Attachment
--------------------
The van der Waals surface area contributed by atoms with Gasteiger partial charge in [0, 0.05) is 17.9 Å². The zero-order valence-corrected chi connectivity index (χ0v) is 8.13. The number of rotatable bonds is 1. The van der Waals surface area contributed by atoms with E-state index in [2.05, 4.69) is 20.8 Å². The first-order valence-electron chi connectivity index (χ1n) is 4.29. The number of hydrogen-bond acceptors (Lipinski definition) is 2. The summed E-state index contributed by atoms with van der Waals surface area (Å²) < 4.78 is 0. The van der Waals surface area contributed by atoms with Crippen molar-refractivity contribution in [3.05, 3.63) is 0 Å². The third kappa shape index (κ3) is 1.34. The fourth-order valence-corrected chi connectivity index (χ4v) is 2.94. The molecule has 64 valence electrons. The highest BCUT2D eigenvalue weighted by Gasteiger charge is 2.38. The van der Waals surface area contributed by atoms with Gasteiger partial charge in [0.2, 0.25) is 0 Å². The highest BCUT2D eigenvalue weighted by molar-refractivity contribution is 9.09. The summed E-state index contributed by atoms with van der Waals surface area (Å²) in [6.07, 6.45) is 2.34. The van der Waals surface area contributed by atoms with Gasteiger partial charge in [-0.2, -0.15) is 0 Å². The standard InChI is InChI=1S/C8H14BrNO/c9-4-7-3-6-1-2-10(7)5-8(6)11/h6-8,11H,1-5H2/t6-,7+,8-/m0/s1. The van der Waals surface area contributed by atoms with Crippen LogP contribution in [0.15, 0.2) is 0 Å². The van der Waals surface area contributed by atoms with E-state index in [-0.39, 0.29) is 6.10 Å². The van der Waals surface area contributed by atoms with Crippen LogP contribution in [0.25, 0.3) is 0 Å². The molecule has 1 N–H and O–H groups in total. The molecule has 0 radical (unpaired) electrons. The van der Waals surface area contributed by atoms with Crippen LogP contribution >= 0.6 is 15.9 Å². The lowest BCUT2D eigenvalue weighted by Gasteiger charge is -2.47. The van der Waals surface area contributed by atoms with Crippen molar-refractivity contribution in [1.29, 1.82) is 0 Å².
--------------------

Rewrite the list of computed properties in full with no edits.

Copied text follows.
The van der Waals surface area contributed by atoms with Gasteiger partial charge in [0, 0.05) is 17.9 Å². The zero-order valence-corrected chi connectivity index (χ0v) is 8.13. The number of rotatable bonds is 1. The van der Waals surface area contributed by atoms with E-state index in [2.05, 4.69) is 20.8 Å². The first-order valence-electron chi connectivity index (χ1n) is 4.29. The number of hydrogen-bond acceptors (Lipinski definition) is 2. The summed E-state index contributed by atoms with van der Waals surface area (Å²) < 4.78 is 0. The van der Waals surface area contributed by atoms with Crippen molar-refractivity contribution in [3.05, 3.63) is 0 Å². The third kappa shape index (κ3) is 1.34. The fourth-order valence-corrected chi connectivity index (χ4v) is 2.94. The molecule has 64 valence electrons. The highest BCUT2D eigenvalue weighted by Gasteiger charge is 2.38. The van der Waals surface area contributed by atoms with Gasteiger partial charge in [0.2, 0.25) is 0 Å². The highest BCUT2D eigenvalue weighted by molar-refractivity contribution is 9.09. The summed E-state index contributed by atoms with van der Waals surface area (Å²) in [6.07, 6.45) is 2.34. The van der Waals surface area contributed by atoms with Gasteiger partial charge in [-0.2, -0.15) is 0 Å². The standard InChI is InChI=1S/C8H14BrNO/c9-4-7-3-6-1-2-10(7)5-8(6)11/h6-8,11H,1-5H2/t6-,7+,8-/m0/s1. The van der Waals surface area contributed by atoms with Crippen LogP contribution in [0.15, 0.2) is 0 Å². The van der Waals surface area contributed by atoms with E-state index in [-0.39, 0.29) is 6.10 Å². The van der Waals surface area contributed by atoms with Crippen LogP contribution in [0.25, 0.3) is 0 Å². The molecule has 1 N–H and O–H groups in total. The molecule has 0 radical (unpaired) electrons. The van der Waals surface area contributed by atoms with Crippen LogP contribution >= 0.6 is 15.9 Å². The lowest BCUT2D eigenvalue weighted by Gasteiger charge is -2.47. The van der Waals surface area contributed by atoms with Crippen molar-refractivity contribution in [1.29, 1.82) is 0 Å².